The only science course I took in college was Natural Sciences II - a biology course. We read a modern anatomy text, and also selections from Darwin, Mendel, and others...
[T]here was nothing spooky about Mendel’s genetic theories. They were clear, they made some kind of sense (though there was nothing molecular in our Nat Sci II readings), you could work out predictions that would surprise you, and these predictions matched interesting facts. We did a classroom experiment with fruit flies, focused on eyes, and pooled the results. Our assignment was to write up the results in a lab report and compare them to predictions from a Mendelian model. I had not enjoyed the actual lab work but I liked writing the report and spent the better part of my weekend on it. It was the first time I can recall ever working out the predictions of a scientific theory from its basic principles and testing these predictions against experimental evidence.
On Sunday evening, my friend Mike Schilder asked to copy [my report on the fruit fly experiment]. I agreed...Mike came back in half an hour, and told me: “This is a good report, but you forgot about crossing-over.” “Crossing over” was a term introduced to us to describe a discrepancy between Mendelian theory and certain observations. No doubt there is some underlying biology behind it, but for us it was presented as just a fudge-factor, a label for our ignorance. I was entranced with Mendel’s clean logic, and did not want to see it cluttered up with seemingly arbitrary fudge-factors. “Crossing over is b---s---,” I told Mike. In fact, though, there was a big discrepancy between the Mendelian prediction without crossing over and the proportions we observed in our classroom data, too big to pass over without comment. My report included a long section on experimental error, describing the chaotic scene that generated the data and arguing that errors could have been large enough to reconcile theory and fact. I handed it in as written. Mike, on the other hand, took my report as it stood, except that he replaced my experimental error section with a discussion of crossing over. His report came back with an A. Mine got a C-, with the instructor’s comment: “This is a good report, but you forgot about crossing-over.”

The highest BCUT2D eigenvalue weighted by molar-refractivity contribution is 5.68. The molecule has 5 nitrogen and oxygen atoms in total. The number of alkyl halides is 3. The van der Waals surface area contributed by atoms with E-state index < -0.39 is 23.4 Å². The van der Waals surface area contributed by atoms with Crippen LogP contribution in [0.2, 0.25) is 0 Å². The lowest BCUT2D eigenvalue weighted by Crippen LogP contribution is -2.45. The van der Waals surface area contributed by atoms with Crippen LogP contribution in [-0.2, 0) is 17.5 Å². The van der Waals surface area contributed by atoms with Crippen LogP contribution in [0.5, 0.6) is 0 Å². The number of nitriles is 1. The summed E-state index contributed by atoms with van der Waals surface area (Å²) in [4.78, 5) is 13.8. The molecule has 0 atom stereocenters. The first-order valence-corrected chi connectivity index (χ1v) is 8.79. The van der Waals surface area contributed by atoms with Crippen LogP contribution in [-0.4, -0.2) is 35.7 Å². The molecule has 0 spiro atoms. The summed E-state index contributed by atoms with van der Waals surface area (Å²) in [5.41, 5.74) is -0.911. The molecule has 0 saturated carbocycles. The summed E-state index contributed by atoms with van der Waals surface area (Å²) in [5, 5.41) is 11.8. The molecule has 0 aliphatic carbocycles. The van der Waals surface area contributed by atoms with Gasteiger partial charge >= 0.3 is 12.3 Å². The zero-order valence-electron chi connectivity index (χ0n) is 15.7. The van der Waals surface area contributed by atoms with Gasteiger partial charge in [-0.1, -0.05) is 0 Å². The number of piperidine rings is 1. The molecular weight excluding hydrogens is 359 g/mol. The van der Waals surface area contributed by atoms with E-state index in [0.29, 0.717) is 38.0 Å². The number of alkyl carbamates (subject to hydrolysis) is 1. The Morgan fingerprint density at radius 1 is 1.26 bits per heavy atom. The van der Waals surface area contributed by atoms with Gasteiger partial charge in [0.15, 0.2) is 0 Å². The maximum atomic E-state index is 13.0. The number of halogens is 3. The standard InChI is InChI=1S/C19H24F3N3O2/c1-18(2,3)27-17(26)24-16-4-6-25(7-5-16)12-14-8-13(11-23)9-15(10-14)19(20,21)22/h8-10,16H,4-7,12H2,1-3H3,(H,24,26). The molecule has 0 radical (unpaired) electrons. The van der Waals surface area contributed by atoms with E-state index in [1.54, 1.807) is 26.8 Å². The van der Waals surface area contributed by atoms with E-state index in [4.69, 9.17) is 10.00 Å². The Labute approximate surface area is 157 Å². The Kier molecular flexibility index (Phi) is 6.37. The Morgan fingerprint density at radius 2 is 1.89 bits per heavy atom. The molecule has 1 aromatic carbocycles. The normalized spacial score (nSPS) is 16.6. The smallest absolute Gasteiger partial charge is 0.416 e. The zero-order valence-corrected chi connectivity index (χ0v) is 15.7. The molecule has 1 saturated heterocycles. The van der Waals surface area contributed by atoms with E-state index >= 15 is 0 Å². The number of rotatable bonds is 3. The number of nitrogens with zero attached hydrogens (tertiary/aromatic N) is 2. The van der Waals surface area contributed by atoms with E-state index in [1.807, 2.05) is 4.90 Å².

I don’t think there is anyone who knows me or my work as a mature scientist who would not recognize me in this story. The construction of theoretical models is our way to bring order to the way we think about the world, but the process necessarily involves ignoring some evidence or alternative theories - setting them aside. That can be hard to do - facts are facts - and sometimes my unconscious mind carries out the abstraction for me: I simply fail to see some of the data or some alternative theory. This failing can be costly and embarrassing to me, but I don’t think it has any effect on the advance of knowledge. Others will see the blind spot, as Mike did with crossing-over, keep what is good and correct what is not.
DeLong makes fun of Lucas for rejecting chromosomal crossover. which is indeed a real thing, and the discovery of which won a Nobel in 1933. It does seem kind of lazy, actually. Even before Wikipedia, it wouldn't have been hard to go grab an advanced textbook and look up how chromosomal crossover works. Lucas is unhappy that it's presented as a fudge-factor, but by the time you're an undergrad you should be too old to depend on the teacher for 100% of your knowledge. If something isn't adequately explained to you, go look up how it works!
Lucas says that this episode demonstrates a professional weakness of his - the tendency to want to over-simplify theory in order to "bring order" to the world. But I think it demonstrates something slightly different and more worrying: selective empiricism.
In his bio class, Lucas did an experiment on fruit fly inheritance. After the results didn't completely agree with the predictions of basic Mendelian theory, he attributed the discrepancies to experimental error - basically, to measurement noise. Fine (if slightly lazy). But then he takes the experimental result as support for the Mendelian theory, despite the presence of all that experimental error!
If the experimental situation was such a "chaotic scene," then any seeming agreement between Mendelian theory and the lab results might well have been an experimental error. So if college-age Lucas had really been an empiricist, he would have said "This experiment was such a chaotic scene that it provides only very weak support for Mendelian theory." Instead, he concludes that the experimental setup was reliable enough to support the theory that makes "some kind of sense" to him, but too unreliable to indicate the presence of additional phenomena like chromosomal crossover.
In other words, Lucas' conclusion from the experiment relied strongly on his own priors. Or if you prefer a frequentist term, he protected the null hypothesis. That has little to do with oversimplification; it's just a manifestation of confirmation bias. You pick the theories that make sense to you, and believe in them until the data decisively refute them.
But hey, who among us didn't have silly ideas in college?